Freed from Gaddafi, Libyan Sufis now face violent Islamists
Freed from Muammar Gaddafi’s 42-year dictatorship, Libya’s Sufi Muslims find themselves under renewed pressure from violent Islamists who have been attacking them and their beliefs as heretical. The desecration of graves belonging to Sufi saints and sages in recent months have put the peaceful Sufis on the defensive, prompting some to post armed guards at their mosques and lodges to ward off hardline thugs.
But the birthday of Islam’s Prophet Mohammad, one of the highpoints in the Sufi calendar, is on Saturday and Libyan Sufis are determined to take their traditional processions through the streets to show they will not be cowed.
At a meeting of Sufi scholars to plan the celebrations, Sheikh Adl Al-Aref Al-Hadad said even being driven out of his zawiyah (Islamic school) late last year by Islamists known as Salafis would not deter him from marching. “I’m worried but I’m not afraid,” said Al-Hadad, whose Tripoli school was stormed by armed men who burned its library, destroyed office equipment and dug up graves of sages buried there. They turned the school into a Salafi mosque.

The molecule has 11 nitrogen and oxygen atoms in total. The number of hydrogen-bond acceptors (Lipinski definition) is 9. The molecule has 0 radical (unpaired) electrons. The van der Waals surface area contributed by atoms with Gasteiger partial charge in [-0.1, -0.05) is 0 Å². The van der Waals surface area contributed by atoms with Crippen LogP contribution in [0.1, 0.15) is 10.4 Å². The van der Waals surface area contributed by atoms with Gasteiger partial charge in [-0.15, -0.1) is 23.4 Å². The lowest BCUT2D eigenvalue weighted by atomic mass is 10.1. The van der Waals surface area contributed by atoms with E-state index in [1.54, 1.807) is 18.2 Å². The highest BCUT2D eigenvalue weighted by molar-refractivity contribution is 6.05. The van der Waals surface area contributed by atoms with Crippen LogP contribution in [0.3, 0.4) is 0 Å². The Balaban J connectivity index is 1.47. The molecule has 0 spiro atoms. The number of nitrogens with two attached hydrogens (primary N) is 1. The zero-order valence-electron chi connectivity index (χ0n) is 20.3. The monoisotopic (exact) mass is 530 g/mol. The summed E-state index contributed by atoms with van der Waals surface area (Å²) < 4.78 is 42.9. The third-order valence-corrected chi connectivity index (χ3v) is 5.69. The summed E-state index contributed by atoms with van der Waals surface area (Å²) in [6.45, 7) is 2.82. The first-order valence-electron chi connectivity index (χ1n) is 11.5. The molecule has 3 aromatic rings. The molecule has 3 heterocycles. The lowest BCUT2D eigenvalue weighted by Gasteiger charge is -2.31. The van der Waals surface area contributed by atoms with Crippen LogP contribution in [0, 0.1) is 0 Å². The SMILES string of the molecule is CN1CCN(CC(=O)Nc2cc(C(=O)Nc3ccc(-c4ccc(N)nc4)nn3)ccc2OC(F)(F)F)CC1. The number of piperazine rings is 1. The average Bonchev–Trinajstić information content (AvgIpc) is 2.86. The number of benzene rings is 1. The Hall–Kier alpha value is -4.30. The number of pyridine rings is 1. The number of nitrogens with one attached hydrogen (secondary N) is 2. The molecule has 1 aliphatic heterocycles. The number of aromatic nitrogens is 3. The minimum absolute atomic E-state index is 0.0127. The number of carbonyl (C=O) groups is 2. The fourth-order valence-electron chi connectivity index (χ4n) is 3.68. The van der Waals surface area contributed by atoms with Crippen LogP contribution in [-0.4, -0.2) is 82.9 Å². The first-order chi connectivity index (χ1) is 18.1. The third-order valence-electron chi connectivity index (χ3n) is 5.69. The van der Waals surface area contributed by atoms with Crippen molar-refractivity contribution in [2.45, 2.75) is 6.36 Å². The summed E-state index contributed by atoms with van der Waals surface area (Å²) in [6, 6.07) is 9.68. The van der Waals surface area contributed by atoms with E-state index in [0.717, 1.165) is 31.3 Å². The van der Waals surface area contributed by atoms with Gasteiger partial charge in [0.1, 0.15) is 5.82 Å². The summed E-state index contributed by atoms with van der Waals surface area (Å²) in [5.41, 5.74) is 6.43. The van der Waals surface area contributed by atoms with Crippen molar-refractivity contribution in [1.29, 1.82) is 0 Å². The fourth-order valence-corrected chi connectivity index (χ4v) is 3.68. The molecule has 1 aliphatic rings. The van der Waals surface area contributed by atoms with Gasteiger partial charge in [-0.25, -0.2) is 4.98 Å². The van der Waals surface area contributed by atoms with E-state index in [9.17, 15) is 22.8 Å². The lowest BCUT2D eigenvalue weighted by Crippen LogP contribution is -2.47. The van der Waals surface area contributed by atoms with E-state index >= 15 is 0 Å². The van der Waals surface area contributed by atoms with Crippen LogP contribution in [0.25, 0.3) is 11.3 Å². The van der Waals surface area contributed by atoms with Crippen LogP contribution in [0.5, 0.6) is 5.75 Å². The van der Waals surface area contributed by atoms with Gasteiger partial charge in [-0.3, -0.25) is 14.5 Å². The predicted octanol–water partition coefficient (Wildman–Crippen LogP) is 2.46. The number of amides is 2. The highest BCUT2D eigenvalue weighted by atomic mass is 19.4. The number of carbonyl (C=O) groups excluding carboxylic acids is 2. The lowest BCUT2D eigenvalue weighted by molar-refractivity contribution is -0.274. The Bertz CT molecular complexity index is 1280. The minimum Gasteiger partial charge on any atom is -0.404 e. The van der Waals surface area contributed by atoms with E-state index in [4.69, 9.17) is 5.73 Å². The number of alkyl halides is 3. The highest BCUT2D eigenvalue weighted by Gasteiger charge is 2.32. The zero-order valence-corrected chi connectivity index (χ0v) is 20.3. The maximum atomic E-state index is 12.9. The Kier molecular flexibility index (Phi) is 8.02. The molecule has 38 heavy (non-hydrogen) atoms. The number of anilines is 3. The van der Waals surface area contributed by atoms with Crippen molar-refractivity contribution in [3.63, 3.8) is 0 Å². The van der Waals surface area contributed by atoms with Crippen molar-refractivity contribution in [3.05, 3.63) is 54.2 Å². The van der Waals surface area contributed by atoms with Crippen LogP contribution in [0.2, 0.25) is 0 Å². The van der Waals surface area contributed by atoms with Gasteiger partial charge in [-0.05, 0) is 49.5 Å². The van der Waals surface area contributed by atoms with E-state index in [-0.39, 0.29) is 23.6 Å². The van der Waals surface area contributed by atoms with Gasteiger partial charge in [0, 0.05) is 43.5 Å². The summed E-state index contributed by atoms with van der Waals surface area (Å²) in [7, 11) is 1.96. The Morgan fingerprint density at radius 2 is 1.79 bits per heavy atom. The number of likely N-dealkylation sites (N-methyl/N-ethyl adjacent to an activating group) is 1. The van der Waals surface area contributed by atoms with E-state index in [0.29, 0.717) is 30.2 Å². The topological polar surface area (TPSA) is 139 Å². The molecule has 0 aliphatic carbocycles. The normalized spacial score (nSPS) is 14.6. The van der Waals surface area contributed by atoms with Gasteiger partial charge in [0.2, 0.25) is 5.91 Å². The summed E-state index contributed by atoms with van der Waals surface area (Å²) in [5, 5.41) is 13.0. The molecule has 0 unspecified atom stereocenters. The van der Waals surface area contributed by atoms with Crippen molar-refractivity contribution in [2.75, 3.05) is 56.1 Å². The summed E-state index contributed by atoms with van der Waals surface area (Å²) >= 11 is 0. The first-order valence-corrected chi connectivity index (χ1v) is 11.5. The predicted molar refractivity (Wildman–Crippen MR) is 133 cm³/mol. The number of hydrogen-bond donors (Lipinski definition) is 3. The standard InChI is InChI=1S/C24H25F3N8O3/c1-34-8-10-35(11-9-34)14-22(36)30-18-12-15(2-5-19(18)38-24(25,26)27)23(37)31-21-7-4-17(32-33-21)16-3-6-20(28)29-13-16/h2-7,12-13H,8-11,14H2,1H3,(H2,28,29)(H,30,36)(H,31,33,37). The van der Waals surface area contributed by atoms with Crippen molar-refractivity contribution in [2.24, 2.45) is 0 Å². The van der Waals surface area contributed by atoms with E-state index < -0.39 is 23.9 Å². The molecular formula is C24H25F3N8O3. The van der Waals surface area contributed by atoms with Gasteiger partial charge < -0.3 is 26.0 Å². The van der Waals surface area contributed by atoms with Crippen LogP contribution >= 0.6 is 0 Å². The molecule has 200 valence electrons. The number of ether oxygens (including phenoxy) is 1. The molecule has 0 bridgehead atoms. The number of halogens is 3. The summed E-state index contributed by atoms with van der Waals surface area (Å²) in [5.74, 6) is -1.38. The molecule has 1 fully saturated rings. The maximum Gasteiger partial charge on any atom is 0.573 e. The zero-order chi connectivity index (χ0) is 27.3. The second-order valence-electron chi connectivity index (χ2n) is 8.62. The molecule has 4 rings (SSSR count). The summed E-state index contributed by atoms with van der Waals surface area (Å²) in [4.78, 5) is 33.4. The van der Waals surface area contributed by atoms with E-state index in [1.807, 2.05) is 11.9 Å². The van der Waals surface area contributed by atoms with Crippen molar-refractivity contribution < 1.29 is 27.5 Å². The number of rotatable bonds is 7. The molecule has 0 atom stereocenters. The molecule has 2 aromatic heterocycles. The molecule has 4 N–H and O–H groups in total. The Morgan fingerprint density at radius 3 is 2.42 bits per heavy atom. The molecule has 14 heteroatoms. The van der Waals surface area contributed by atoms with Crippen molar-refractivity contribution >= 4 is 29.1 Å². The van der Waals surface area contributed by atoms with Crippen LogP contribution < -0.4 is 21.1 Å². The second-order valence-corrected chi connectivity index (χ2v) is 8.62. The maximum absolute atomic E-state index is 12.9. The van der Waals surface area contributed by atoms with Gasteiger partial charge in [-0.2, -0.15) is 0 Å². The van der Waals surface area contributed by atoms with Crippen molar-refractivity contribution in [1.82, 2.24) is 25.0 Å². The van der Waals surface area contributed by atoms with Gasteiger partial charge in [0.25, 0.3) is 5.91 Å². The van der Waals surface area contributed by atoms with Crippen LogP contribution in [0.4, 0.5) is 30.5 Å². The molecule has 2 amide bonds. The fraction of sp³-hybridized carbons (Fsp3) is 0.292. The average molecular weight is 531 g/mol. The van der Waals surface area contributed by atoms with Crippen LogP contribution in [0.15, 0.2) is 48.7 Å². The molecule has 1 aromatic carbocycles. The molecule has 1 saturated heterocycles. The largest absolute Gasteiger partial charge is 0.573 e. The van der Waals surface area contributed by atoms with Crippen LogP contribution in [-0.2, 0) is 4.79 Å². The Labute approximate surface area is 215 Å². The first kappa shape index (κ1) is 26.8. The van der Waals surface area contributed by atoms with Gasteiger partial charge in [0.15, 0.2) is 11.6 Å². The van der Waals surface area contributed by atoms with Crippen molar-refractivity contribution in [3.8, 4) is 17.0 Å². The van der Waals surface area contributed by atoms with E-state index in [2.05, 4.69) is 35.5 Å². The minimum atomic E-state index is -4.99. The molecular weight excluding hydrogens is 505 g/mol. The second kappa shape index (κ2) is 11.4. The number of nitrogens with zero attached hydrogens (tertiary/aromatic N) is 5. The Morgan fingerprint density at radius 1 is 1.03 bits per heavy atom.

On January 13, extremists crashed a bulldozer through the walls of the old cemetery in the eastern city of Benghazi, destroyed its tombs and carried off 29 bodies of respected sages and scholars. They also demolished a nearby Sufi school.
Sheikh Khaled Mohammad Saidan, whose Dargut Pasha Mosque faces Tripoli’s port, said most Islamists in post-Gaddafi Libya disagreed with Sufis, but peacefully. “But there are no police around and you never know what some people might do,” he added.